In the meantime, the Canadian government has issued a list of countries which reflects its priorities for FTAs – no Caribbean country is among them. Canada is looking to dynamic markets in Asia. It is to those markets that the government now wishes to devote its resources. In this context, prolonging negotiations on a FTA with CARICOM that shows no sense of urgency, is a distraction for Canada. Further, in September 2013, the Canadian government issued an Order withdrawing General Preferential Tariffs (GPT) treatment from 72 higher-income and trade-competitive countries – 11 CARICOM countries are among them; only Belize, Guyana and Haiti, because of their low-income, are not affected.
In their present economic circumstances, CARICOM countries need a continuing and structured relationship with Canada that governs trade and investment. They also need an improved relationship with Canada all round. This is why the political leadership of CARICOM should provide their negotiators with a more flexible mandate than they now have. For example, CARICOM countries are said to be resisting co-operation agreements that Canada is seeking on labour and environmental standards, but these are the same standards to which CARICOM countries have already signed on with the EU in their Economic Partnership Agreement (EPA). Since the standards will have to be met anyway, the reason for the resistance is difficult to fathom.
Canada also wants a chapter in the FTA to govern investment. This is a two-way street. Investment promotion and protection agreements are in the interest of CARICOM countries as they provide a high level of comfort for foreign investment that the region critically needs. Further, Barbados and Trinidad and Tobago already have investment treaties with Canada so that such treaties are nothing out of the ordinary. In Guyana’s case, where Canadian firms have responded to invitations to invest in the mining sector that is giving the country considerable dividends, an investment chapter in the FTA could only help.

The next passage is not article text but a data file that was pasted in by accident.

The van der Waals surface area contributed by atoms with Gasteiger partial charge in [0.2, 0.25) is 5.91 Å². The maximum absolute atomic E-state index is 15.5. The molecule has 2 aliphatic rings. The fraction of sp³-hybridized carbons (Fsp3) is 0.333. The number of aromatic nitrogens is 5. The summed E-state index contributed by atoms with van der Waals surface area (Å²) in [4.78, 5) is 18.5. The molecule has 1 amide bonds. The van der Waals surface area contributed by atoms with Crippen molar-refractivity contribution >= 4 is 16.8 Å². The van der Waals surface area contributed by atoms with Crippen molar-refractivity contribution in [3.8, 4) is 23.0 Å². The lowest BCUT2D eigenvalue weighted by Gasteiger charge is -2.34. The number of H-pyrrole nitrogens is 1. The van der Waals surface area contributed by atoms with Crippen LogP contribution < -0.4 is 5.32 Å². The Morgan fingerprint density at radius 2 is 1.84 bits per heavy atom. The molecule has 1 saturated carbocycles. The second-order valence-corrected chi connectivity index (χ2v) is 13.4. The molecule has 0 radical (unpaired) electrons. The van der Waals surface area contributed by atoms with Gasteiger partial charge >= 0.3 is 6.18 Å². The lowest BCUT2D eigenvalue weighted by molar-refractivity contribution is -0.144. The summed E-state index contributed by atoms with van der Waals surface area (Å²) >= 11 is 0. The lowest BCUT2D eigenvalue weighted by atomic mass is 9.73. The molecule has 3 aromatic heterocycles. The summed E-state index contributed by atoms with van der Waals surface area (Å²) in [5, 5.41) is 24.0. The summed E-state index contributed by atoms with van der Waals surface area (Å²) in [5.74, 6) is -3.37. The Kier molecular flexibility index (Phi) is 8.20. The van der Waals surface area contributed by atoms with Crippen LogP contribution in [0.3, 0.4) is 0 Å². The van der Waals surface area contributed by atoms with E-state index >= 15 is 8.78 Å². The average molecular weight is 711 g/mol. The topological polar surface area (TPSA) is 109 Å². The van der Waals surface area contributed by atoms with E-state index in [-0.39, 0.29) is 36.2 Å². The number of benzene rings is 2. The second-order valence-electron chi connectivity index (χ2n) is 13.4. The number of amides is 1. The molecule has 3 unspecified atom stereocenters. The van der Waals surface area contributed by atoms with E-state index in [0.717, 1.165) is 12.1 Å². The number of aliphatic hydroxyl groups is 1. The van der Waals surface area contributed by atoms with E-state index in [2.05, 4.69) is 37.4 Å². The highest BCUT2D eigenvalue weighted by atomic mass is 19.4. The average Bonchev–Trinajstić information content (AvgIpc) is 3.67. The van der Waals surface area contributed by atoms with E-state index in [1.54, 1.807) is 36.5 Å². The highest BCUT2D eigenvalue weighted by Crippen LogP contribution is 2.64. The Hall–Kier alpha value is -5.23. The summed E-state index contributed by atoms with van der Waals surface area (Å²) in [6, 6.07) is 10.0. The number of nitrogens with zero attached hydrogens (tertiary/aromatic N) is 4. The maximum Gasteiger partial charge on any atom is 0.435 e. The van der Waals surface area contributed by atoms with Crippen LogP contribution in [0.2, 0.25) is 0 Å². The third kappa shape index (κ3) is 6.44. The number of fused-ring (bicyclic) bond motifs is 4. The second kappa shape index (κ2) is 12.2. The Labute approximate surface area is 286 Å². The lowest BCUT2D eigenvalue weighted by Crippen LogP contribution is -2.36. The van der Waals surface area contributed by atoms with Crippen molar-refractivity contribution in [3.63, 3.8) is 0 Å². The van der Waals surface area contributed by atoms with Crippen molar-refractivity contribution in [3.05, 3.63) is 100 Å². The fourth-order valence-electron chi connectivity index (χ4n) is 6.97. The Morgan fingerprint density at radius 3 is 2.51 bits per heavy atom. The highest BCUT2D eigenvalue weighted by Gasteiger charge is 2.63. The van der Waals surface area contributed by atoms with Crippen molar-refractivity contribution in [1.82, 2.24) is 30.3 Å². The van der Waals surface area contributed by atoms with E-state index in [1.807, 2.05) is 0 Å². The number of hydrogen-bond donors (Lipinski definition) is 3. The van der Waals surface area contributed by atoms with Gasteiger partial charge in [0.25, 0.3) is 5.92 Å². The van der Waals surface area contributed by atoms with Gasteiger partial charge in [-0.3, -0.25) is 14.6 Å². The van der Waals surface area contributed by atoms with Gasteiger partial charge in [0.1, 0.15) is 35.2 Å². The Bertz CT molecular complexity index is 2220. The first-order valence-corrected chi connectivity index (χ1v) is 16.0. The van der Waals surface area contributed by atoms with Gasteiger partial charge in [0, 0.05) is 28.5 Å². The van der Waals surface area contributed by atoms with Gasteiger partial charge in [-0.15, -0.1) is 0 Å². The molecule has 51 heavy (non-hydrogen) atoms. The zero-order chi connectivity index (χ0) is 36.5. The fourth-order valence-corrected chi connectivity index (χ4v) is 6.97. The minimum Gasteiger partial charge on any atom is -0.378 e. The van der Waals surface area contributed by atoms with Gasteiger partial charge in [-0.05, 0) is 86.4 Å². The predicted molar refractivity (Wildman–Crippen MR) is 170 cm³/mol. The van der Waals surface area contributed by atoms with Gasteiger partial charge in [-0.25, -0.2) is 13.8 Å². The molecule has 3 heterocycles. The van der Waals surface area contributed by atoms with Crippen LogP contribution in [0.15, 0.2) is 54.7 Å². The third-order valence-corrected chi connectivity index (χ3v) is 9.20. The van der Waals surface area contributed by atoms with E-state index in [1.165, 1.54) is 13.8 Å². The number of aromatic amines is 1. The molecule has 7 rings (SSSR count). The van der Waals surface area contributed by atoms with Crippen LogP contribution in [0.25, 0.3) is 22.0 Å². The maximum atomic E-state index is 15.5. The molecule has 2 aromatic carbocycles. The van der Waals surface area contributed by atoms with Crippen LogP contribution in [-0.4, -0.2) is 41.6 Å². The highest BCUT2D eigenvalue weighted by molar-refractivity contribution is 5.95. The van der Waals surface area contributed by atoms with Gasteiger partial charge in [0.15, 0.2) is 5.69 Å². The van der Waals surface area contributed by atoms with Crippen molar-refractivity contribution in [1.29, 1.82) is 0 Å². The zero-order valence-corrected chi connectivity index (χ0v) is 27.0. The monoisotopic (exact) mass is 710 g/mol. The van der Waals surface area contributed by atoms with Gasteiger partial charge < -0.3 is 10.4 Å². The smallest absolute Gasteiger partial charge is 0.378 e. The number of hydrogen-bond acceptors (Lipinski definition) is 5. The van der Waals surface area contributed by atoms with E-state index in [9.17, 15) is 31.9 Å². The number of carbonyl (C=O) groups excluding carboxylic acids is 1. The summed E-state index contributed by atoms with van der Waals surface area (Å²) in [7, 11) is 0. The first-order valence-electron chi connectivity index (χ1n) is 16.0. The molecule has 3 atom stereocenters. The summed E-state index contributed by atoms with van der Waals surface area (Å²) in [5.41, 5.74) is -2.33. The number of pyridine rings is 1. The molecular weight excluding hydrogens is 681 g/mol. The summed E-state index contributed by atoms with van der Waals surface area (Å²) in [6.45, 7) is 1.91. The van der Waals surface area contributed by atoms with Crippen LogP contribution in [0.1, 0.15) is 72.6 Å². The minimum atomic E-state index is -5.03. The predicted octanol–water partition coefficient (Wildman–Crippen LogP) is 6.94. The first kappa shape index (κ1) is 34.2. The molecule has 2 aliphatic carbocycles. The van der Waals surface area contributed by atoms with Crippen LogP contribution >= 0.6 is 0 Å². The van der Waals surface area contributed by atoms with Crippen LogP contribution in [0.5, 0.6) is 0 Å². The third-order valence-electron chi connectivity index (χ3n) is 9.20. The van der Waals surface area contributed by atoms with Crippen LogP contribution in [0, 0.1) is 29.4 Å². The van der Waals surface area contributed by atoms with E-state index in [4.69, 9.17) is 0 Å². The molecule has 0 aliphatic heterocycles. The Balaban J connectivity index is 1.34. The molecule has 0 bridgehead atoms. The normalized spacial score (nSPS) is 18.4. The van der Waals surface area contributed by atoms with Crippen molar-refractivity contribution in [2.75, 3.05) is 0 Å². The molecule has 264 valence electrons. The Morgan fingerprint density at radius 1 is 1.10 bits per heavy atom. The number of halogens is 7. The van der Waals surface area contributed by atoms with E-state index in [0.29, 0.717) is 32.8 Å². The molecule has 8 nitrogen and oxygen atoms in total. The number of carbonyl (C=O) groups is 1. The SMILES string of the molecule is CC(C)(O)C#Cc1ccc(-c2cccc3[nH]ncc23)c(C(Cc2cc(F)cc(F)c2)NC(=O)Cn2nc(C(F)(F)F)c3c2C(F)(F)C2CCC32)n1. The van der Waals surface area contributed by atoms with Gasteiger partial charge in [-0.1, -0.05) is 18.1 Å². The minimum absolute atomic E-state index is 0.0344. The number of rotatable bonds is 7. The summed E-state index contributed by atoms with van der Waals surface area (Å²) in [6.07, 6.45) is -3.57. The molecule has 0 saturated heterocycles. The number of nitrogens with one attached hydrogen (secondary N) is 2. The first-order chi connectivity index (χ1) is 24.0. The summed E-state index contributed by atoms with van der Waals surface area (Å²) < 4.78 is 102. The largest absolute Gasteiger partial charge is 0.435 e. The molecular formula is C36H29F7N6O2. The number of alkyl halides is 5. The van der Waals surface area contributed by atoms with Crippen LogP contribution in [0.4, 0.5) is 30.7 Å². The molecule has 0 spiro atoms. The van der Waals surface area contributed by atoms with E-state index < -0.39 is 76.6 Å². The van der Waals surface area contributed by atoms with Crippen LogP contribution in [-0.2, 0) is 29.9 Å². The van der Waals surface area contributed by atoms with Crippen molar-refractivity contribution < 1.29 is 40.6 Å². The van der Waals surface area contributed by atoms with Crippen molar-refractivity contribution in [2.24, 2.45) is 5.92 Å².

Negotiations on services are reportedly still a problem area for CARICOM governments, but there has been a history of co-operation between Canada and CARICOM countries in services particularly banking and tourism. If flexibility is given to negotiators on both sides, there is every reason to be optimistic about a successful conclusion. Some CARICOM governments would also now be troubled over removing tariffs on Canadian goods entering their countries. The governments are already facing difficulties implementing the tariff cuts to which they signed-up with the EU under the EPA, and they are tormented about how to replace the direct revenues they will lose. However, the tariff cuts with the EU are spread out over a period of years; Canada should agree to a similar arrangement particularly in agriculture.
There are only two negotiating sessions scheduled before June 30 when a FTA between Canada and CARICOM will be effectively dead. Political will and direction are needed on both sides to conclude a realistic and beneficial arrangement. Our leaders should provide it, and so should the leadership of Canada. The Canada-Commonwealth Caribbean relationship has long been ‘special’ to the benefit of both. Allowing the current FTA negotiations to fail could herald the erosion of that ‘specialness’- to the detriment of both, but more proximately of CARICOM.
And, the big question is: if CARICOM cannot settle a FTA with Canada, what will happen with the US (their biggest market) when the present Caribbean-US arrangement ends?